Don Byron talks "Ivey-Divey" (2004)
Interview and performance of musician Don Byron with his project, "Ivey-Divey," 2004.
Don Byron was a 2007-08 MLK Visiting Professor hosted by the MIT Music and Theater Arts Department. The Grammy-nominated clarinetist, saxophonist, composer, arranger, and social critic redefines every genre of music he plays: classical, salsa, hip-hop, funk, rap, R&B, klezmer music and German lieder, Raymond Scott's "cartoon-jazz," hard rock/metal, and jazz styles from swing and bop to cutting-edge downtown improvisation. Most of Byron's albums have been conceptual, devoted to works of a particular musician and/or style of music. Though rooted in jazz, Byron has been a singular voice in an astounding range of musical contexts, exploring widely divergent traditions while continually striving for what he calls "a sound above genre".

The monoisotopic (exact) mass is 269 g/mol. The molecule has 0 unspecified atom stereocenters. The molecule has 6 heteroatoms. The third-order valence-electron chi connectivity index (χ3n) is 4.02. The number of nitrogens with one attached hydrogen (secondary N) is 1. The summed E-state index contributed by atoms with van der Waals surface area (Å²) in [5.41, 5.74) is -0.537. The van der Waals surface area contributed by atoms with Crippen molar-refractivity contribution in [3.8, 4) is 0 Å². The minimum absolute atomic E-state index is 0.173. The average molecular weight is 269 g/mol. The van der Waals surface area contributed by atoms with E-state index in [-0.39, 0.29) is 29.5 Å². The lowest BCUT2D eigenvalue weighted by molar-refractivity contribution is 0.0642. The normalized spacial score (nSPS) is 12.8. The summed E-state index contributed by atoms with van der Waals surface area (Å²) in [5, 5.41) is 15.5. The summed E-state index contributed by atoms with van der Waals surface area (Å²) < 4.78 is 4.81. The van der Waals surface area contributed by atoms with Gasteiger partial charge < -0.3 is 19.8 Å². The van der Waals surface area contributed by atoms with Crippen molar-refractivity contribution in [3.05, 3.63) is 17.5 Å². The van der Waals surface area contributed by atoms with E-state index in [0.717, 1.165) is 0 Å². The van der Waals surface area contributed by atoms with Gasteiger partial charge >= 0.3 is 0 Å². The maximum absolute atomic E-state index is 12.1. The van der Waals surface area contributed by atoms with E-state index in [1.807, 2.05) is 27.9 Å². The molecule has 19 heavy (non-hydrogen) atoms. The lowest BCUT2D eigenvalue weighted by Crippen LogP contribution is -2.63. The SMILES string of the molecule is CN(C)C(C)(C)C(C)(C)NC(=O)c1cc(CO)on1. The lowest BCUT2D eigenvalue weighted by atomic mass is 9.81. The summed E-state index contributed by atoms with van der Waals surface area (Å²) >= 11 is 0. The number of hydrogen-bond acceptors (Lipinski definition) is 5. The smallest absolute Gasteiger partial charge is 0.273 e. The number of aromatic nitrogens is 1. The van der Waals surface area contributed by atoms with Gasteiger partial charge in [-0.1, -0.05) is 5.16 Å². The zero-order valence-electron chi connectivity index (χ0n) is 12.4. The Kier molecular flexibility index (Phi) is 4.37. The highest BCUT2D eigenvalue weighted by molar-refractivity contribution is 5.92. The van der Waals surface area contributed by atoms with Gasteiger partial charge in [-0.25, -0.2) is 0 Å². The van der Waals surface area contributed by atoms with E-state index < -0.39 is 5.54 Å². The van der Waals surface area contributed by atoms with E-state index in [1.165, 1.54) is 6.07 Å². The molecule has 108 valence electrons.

I am the kind of musician who figures out how things work, and in an environment like MIT, one finds students who can do a lot with that kind of information.